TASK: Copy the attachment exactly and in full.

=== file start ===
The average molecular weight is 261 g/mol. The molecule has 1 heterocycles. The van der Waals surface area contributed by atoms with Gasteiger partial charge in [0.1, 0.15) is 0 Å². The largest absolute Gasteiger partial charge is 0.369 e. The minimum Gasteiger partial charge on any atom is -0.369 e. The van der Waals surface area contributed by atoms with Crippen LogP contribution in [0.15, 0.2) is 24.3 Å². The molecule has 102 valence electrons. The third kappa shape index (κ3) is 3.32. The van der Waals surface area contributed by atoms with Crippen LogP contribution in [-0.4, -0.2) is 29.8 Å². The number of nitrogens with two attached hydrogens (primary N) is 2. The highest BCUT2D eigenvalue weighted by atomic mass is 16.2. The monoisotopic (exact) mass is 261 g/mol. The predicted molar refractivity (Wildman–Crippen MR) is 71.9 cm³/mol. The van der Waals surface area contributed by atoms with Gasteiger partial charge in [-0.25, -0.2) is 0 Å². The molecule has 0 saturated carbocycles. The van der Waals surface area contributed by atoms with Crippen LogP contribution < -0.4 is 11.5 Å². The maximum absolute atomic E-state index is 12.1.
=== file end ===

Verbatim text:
The average molecular weight is 261 g/mol. The molecule has 1 heterocycles. The van der Waals surface area contributed by atoms with Gasteiger partial charge in [0.1, 0.15) is 0 Å². The largest absolute Gasteiger partial charge is 0.369 e. The minimum Gasteiger partial charge on any atom is -0.369 e. The van der Waals surface area contributed by atoms with Crippen LogP contribution in [0.15, 0.2) is 24.3 Å². The molecule has 102 valence electrons. The third kappa shape index (κ3) is 3.32. The van der Waals surface area contributed by atoms with Crippen LogP contribution in [-0.4, -0.2) is 29.8 Å². The number of nitrogens with two attached hydrogens (primary N) is 2. The highest BCUT2D eigenvalue weighted by atomic mass is 16.2. The monoisotopic (exact) mass is 261 g/mol. The predicted molar refractivity (Wildman–Crippen MR) is 71.9 cm³/mol. The van der Waals surface area contributed by atoms with Gasteiger partial charge in [-0.25, -0.2) is 0 Å². The molecule has 0 saturated carbocycles. The van der Waals surface area contributed by atoms with Crippen LogP contribution < -0.4 is 11.5 Å². The maximum absolute atomic E-state index is 12.1.